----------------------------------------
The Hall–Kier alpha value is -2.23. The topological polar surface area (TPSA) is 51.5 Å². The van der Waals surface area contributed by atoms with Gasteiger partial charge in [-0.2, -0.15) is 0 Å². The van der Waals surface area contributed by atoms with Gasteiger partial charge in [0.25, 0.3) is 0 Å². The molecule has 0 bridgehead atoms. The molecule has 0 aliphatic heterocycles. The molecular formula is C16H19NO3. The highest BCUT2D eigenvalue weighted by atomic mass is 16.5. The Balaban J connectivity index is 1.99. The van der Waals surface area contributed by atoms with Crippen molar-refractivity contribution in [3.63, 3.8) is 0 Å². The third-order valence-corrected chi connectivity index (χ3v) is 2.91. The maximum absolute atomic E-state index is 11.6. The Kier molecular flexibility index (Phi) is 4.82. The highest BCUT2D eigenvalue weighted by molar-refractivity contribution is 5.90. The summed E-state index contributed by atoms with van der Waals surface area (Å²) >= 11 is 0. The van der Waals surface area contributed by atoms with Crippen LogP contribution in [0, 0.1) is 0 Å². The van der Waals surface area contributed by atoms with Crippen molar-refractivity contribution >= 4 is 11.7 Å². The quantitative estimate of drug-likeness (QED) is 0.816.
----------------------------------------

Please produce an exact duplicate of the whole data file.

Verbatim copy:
The Hall–Kier alpha value is -2.23. The topological polar surface area (TPSA) is 51.5 Å². The van der Waals surface area contributed by atoms with Gasteiger partial charge in [-0.2, -0.15) is 0 Å². The van der Waals surface area contributed by atoms with Gasteiger partial charge in [0.25, 0.3) is 0 Å². The molecule has 0 bridgehead atoms. The molecule has 0 aliphatic heterocycles. The molecular formula is C16H19NO3. The highest BCUT2D eigenvalue weighted by atomic mass is 16.5. The Balaban J connectivity index is 1.99. The van der Waals surface area contributed by atoms with Crippen molar-refractivity contribution in [3.63, 3.8) is 0 Å². The third-order valence-corrected chi connectivity index (χ3v) is 2.91. The maximum absolute atomic E-state index is 11.6. The Kier molecular flexibility index (Phi) is 4.82. The highest BCUT2D eigenvalue weighted by molar-refractivity contribution is 5.90. The summed E-state index contributed by atoms with van der Waals surface area (Å²) >= 11 is 0. The van der Waals surface area contributed by atoms with Crippen LogP contribution in [0, 0.1) is 0 Å². The van der Waals surface area contributed by atoms with Crippen molar-refractivity contribution >= 4 is 11.7 Å². The quantitative estimate of drug-likeness (QED) is 0.816.